Opinion

The libertarians are coming

LAS VEGAS—They came from Arizona and Australia, Boston and the Bahamas, South Carolina and South Africa to raise high the elixir of liberty in this, the most laissez-faire city in America.

More than 2,100 strong, they crowded the corridors of Bally’s Casino and Resort to attend FreedomFest 2010, the largest-ever “non-political” gathering of libertarians.

They booed the leaders of the Republican and Democratic parties as cynical apostles of Big Government. They shared horror stories about the impact of federal spending and debt on their portfolios, while lingering at exhibits touting gold as a solid investment.

They listened intently as publisher Steve Forbes and Whole Foods founder John Mackey disclosed some secrets of their success.

“A great leader challenges the conventional,” said Forbes, who advocated a flat tax while running for president and insists it’s still a good idea.

Because he never took a business course in college, Mackey said, he didn’t know what “couldn’t be done.” Take, for example, making money while behaving in an ethical way and providing healthy food.

Economist and investment analyst Mark Skousen, the genial chairman and founder of FreedomFest, made sure attendees got their money’s worth July 8-11. The agenda was crowded with 164 speakers and more than 100 talks, debates and breakout sessions.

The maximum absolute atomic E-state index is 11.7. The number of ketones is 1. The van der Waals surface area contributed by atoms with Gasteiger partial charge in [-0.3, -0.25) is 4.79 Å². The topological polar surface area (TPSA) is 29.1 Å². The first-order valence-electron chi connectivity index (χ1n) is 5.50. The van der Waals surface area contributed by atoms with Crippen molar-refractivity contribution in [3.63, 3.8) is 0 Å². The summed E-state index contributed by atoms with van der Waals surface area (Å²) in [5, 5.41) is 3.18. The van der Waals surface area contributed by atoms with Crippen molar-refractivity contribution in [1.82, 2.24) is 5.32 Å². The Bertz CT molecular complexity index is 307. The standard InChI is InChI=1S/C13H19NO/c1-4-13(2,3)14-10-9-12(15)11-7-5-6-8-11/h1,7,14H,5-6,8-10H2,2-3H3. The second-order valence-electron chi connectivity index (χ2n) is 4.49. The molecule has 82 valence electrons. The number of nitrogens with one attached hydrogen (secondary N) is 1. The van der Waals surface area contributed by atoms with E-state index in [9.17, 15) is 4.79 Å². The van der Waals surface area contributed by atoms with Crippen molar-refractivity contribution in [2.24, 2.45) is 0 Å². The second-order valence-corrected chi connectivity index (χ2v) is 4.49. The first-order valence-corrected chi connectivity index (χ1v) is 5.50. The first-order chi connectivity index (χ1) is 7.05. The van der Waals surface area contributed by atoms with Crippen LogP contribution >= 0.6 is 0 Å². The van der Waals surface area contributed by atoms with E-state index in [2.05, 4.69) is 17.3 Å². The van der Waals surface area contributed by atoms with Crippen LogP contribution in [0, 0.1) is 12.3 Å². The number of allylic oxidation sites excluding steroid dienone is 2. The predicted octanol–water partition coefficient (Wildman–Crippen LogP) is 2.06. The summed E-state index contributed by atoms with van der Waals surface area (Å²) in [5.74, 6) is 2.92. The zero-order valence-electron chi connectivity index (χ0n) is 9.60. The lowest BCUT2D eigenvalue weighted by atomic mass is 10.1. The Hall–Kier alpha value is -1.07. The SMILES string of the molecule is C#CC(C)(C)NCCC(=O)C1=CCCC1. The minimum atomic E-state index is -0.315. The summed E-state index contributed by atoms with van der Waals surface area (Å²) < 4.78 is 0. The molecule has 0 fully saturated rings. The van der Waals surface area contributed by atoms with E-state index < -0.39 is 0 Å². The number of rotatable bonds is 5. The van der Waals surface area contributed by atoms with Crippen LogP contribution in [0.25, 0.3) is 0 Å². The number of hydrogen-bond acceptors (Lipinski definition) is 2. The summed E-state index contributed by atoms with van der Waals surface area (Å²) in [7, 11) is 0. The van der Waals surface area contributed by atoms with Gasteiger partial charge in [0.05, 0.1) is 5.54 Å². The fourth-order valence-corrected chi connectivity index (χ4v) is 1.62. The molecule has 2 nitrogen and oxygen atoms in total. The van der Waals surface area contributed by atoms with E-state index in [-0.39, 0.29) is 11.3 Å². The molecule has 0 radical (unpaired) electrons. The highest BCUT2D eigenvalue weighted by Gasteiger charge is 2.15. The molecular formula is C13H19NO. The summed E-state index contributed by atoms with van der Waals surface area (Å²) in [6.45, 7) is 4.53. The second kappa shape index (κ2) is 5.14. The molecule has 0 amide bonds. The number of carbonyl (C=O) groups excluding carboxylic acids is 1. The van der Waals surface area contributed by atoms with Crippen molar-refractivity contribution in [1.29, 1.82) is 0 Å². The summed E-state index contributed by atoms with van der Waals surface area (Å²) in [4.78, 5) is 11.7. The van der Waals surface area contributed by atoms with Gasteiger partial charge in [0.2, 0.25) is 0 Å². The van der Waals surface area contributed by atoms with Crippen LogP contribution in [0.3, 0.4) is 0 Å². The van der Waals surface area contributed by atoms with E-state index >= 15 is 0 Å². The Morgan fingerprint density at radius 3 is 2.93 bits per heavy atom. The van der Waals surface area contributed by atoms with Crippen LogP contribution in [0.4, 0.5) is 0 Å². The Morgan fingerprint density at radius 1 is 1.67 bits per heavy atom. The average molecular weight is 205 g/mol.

Heritage Foundation fellow Brian Walsh, co-author of the new book “One Nation Under Arrest,” raised many an eyebrow when he reported that Americans are subject to more than 4,400 federal criminal statutes. And that’s not accounting for “regulatory crimes,” so plentiful that the Congressional Research Service admits it can’t calculate the total.

At a reverential luncheon, Nathaniel and Barbara Branden waxed rhapsodic about Ayn Rand, author of “Atlas Shrugged” and high priestess of Objectivism. Rand was, they agreed, generous, sensitive, an almost hypnotic speaker, infinitely patient with “eager, inquiring minds.”

The entranced faces of young female acolytes in the audience dimmed considerably, though, when the Brandens admitted that Rand taught that man is defined by his relationship to reality, woman by her relationship to man.

“None of us are perfect,” Barbara conceded.

Leon Louw, executive director of South Africa’s Free Market Foundation, stunned listeners when he asked them to name the world’s fastest-growing economy of the past 30 years, and then supplied the answer: Botswana.

Africa was an economic disaster, Louw said, but many of the continent’s nations have moved steadily toward economic freedom.

Memo to President Obama: The finance minister of South Africa, governed by the Marxist African National Congress, has called government bailouts “immoral.”